A Scientist wins Miss USA, Stirs Controversy With Her Answers on Health Care and Feminism
“I don’t want to call myself a feminist,” McCullough echoed in a room full of a crowd who were looking right at her before she was crowned Miss USA 2017 on Sunday.
Very few people knew that Kára McCullough, a 25-year-old model is a scientist who works at the US Nuclear Regulatory Commission. McCullough proved the new saying true – ‘Brainy is the New Sexy’.
McCullough — Miss D C — overpowered the other beauties and won the top prize on Sunday night with Miss New Jersey Chhavi Verg taking up the runner-up’s spot while at the third-place was Miss Minnesota, Meridith Gould.
The current Miss USA is a 25-year-old scientist — born in Italy and raised in Virginia Beach — who represented the District of Columbia in this decades-old pageant. However, the feat to earn the top prize did not come without controversies. The fashionista, in fact, made some controversial comments about political issues during the competition.
She was all over social media with her answers to some of the questions. On being asked if she considers herself as a feminist, McCullough said, “Women, we are just as equal as men, especially in the workplace, I don’t want to call myself a feminist.”
Twitterati’s reaction remained same to her response to another question: “What do you consider feminism to be, and do you consider yourself a feminist?”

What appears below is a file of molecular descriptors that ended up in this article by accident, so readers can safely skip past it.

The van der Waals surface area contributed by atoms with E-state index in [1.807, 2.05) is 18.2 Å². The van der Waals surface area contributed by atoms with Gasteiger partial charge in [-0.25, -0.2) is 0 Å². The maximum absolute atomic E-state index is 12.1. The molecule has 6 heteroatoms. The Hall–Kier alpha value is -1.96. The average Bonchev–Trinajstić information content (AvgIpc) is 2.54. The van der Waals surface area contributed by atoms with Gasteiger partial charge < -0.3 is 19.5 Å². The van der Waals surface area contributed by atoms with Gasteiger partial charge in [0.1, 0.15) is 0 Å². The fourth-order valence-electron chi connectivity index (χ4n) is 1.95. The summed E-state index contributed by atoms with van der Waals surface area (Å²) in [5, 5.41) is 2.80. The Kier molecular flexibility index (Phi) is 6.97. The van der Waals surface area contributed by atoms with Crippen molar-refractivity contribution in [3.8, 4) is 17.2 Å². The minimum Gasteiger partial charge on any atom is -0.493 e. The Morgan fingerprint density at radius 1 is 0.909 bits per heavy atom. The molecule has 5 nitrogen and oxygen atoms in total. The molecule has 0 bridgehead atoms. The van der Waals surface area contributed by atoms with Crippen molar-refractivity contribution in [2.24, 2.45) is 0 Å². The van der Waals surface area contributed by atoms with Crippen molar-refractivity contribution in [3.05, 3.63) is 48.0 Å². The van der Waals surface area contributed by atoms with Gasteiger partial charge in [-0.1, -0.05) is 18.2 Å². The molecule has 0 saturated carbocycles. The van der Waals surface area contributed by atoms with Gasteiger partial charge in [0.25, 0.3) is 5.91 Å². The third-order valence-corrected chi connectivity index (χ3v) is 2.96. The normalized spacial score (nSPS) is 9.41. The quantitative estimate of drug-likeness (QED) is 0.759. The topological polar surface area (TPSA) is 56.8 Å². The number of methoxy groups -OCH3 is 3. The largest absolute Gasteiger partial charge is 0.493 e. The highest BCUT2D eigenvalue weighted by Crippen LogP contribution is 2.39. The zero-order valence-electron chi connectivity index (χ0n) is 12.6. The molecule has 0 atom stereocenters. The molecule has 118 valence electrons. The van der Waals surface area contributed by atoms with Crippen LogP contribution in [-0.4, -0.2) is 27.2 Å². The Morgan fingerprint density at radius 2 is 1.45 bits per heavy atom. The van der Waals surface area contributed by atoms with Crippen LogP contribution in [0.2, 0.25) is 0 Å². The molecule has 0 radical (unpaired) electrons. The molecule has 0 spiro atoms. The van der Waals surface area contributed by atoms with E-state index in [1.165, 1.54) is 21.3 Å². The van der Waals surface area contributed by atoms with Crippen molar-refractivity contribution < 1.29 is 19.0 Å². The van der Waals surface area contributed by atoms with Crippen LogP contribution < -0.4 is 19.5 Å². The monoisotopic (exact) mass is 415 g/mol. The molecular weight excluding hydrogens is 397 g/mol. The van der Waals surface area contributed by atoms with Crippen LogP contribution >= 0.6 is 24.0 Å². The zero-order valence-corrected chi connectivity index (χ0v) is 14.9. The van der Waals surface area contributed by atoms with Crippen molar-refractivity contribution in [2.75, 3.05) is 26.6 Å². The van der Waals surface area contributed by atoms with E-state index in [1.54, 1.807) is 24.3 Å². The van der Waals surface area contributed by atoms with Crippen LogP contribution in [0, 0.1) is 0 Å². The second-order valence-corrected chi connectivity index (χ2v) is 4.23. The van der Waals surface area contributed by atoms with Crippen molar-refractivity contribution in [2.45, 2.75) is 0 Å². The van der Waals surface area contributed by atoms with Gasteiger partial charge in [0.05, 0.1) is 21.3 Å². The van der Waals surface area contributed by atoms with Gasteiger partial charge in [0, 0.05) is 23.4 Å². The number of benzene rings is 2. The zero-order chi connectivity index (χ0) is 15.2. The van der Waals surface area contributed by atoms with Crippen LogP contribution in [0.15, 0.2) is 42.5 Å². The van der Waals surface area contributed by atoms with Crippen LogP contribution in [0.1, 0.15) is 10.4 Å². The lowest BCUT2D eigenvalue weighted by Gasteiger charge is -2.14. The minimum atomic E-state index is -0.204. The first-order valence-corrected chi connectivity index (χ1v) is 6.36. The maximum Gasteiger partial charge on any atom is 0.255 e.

“So as a woman scientist in the government, I’d like to lately transpose the word feminism to equalism,” McCullough said as members of the audience cheered. “I don’t really want to consider myself — try not to consider myself like this die-hard, you know, like, ‘Oh, I don’t really care about men.’ But one thing I’m gonna say, though, is women, we are just as equal as men when it comes to opportunity in the workplace.”
When asked if healthcare is a privilege she responded, “I’m definitely going to say it’s a privilege. As a government employee, I’m granted health care and I see firsthand that for one to have health care, you need to have jobs.”
A graduate in chemistry from South Carolina State University, McCullough said after the contest: “I believe we’ve come a long way and there is more work to be done. I think domestically we are making progress and I do believe that we will become equal one day.”
She wants to inspire children to pursue careers in the fields of science, technology, engineering and mathematics.
“I love science,” McCullough said post the event. “I look at this as a great opportunity to … get to experience the worldwide culture, as well as just having the opportunity to [impact] so many children, hopefully in the math and sciences.”
We wish McCullough good luck in all her future endeavours!
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Feature Image Credit: New York Post
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